This summer alone, central peninsula residents have installed more than 140 kilowatts’ of solar panel capacity, with more planned for Homer. That adds to the number of people who already had renewable energy capacity at their homes or businesses who can generate their own energy and feed some back into HEA’s grid when they make too much. At the same time, they can also draw off the grid when it’s not sunny enough for their panels or not windy enough for a wind turbine.

Elizabeth Earl / KDLL

This fall, Alaskans will vote on yet another sharply divisive ballot initiative about the state’s tax structure on oil production.

Ballot measure one, commonly known as Alaska’s Fair Share, would increase taxes on oil companies that produce at least 40,000 barrels of oil per day and more than 400 million barrels total north of 68 degrees latitude—which is north of the Arctic circle. The sponsors say it’s targeting the largest producers on the North Slope and reverses some of the changes made in 2014 under Senate Bill 21, which added tax credits and aimed to draw additional exploration and investment in Alaska.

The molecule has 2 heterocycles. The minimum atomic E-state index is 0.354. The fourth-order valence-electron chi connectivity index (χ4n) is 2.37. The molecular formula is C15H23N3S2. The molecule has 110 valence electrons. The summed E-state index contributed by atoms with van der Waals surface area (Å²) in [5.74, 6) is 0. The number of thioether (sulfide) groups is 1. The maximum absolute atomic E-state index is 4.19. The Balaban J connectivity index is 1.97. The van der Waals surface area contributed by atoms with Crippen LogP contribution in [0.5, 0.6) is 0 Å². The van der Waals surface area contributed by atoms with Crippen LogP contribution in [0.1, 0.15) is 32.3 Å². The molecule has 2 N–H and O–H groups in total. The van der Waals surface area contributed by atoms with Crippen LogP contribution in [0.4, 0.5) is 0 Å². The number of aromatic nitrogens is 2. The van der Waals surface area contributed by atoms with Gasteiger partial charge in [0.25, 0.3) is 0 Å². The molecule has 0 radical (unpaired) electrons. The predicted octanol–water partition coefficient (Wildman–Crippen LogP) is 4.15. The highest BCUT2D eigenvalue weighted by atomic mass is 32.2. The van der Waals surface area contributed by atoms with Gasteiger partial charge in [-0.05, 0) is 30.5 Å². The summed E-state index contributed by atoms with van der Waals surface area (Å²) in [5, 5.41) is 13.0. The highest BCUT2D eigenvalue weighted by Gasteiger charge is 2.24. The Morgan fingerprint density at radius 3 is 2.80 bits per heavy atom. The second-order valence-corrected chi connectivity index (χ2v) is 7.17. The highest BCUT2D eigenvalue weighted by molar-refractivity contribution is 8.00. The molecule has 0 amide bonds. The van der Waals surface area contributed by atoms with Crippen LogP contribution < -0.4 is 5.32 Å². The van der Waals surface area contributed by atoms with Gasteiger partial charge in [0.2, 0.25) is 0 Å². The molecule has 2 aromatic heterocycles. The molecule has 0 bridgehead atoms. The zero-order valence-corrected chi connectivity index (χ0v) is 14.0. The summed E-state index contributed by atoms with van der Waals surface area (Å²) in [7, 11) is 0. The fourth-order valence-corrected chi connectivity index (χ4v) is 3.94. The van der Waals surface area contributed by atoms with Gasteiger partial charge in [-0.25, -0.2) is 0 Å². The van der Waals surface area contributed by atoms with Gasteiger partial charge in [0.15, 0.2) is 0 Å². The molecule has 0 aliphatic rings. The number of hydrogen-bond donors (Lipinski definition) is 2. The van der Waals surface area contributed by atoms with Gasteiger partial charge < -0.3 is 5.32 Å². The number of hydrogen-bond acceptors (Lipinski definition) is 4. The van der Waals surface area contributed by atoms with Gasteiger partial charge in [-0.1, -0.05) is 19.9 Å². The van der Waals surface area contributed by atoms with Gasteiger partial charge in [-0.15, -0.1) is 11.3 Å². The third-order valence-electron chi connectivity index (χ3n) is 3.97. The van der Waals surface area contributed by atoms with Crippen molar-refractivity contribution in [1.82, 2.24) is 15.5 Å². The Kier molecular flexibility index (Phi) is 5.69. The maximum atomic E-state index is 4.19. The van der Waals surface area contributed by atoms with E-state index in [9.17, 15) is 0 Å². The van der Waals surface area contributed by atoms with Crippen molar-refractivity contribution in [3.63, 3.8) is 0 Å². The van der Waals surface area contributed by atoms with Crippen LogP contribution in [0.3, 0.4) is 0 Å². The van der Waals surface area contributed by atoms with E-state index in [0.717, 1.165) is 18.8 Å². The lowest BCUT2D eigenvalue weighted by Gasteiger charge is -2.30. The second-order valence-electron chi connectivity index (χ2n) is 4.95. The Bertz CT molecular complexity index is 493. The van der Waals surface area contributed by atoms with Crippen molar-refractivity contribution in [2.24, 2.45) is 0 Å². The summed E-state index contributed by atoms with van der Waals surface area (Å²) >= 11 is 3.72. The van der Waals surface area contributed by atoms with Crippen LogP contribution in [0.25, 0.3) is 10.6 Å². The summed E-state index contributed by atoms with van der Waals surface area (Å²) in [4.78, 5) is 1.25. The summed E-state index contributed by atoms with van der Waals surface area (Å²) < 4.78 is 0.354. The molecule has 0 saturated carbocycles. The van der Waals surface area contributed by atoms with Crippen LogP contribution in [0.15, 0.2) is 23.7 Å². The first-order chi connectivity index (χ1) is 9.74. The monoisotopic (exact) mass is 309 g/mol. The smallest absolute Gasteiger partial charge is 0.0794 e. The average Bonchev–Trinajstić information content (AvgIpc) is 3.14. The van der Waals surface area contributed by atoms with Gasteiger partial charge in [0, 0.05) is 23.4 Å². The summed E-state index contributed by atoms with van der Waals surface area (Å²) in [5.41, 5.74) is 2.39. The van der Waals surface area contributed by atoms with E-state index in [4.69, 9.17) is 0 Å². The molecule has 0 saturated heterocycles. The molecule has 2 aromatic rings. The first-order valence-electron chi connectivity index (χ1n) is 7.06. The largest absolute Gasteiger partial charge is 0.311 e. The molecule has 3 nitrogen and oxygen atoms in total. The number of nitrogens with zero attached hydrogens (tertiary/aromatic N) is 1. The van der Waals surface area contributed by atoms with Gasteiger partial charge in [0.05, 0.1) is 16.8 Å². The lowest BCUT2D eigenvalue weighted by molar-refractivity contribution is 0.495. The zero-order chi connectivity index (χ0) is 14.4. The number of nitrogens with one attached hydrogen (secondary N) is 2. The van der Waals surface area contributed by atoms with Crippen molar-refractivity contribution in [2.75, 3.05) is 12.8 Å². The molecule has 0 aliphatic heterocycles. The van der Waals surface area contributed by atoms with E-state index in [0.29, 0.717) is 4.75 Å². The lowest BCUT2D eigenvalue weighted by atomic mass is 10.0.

City of Seward

The abandoned residential school in Seward where the first Alaska flag flew will come down after the Seward City Council voted to demolish it.

The Jesse Lee Home, which has been abandoned since being damaged in the 1964 earthquake, has long been a source of contention in Seward. On the one hand, it’s where Benny Benson lived—the Alaska Native teenager who designed the state’s signature flag—and a piece of Alaska’s history. On the other, the building is a wreck, and efforts over the years to renovate it have never produced results.